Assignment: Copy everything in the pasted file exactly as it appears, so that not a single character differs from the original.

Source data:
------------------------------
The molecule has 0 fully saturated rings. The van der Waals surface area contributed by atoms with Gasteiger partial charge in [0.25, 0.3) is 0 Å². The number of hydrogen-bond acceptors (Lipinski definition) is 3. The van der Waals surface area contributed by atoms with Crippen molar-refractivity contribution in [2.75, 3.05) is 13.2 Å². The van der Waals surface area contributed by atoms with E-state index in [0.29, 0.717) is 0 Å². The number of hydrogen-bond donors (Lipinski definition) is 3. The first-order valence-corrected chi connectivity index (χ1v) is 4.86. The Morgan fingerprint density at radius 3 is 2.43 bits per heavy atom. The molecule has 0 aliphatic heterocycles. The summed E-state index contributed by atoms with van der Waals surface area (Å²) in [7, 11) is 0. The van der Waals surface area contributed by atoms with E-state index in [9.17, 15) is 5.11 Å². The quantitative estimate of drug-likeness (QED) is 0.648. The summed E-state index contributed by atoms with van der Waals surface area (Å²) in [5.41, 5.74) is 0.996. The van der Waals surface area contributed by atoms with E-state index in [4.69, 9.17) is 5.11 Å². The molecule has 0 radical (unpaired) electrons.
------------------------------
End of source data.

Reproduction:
The molecule has 0 fully saturated rings. The van der Waals surface area contributed by atoms with Gasteiger partial charge in [0.25, 0.3) is 0 Å². The number of hydrogen-bond acceptors (Lipinski definition) is 3. The van der Waals surface area contributed by atoms with Crippen molar-refractivity contribution in [2.75, 3.05) is 13.2 Å². The van der Waals surface area contributed by atoms with E-state index in [0.29, 0.717) is 0 Å². The number of hydrogen-bond donors (Lipinski definition) is 3. The first-order valence-corrected chi connectivity index (χ1v) is 4.86. The Morgan fingerprint density at radius 3 is 2.43 bits per heavy atom. The molecule has 0 aliphatic heterocycles. The summed E-state index contributed by atoms with van der Waals surface area (Å²) in [7, 11) is 0. The van der Waals surface area contributed by atoms with E-state index in [9.17, 15) is 5.11 Å². The quantitative estimate of drug-likeness (QED) is 0.648. The summed E-state index contributed by atoms with van der Waals surface area (Å²) in [5.41, 5.74) is 0.996. The van der Waals surface area contributed by atoms with E-state index in [4.69, 9.17) is 5.11 Å². The molecule has 0 radical (unpaired) electrons.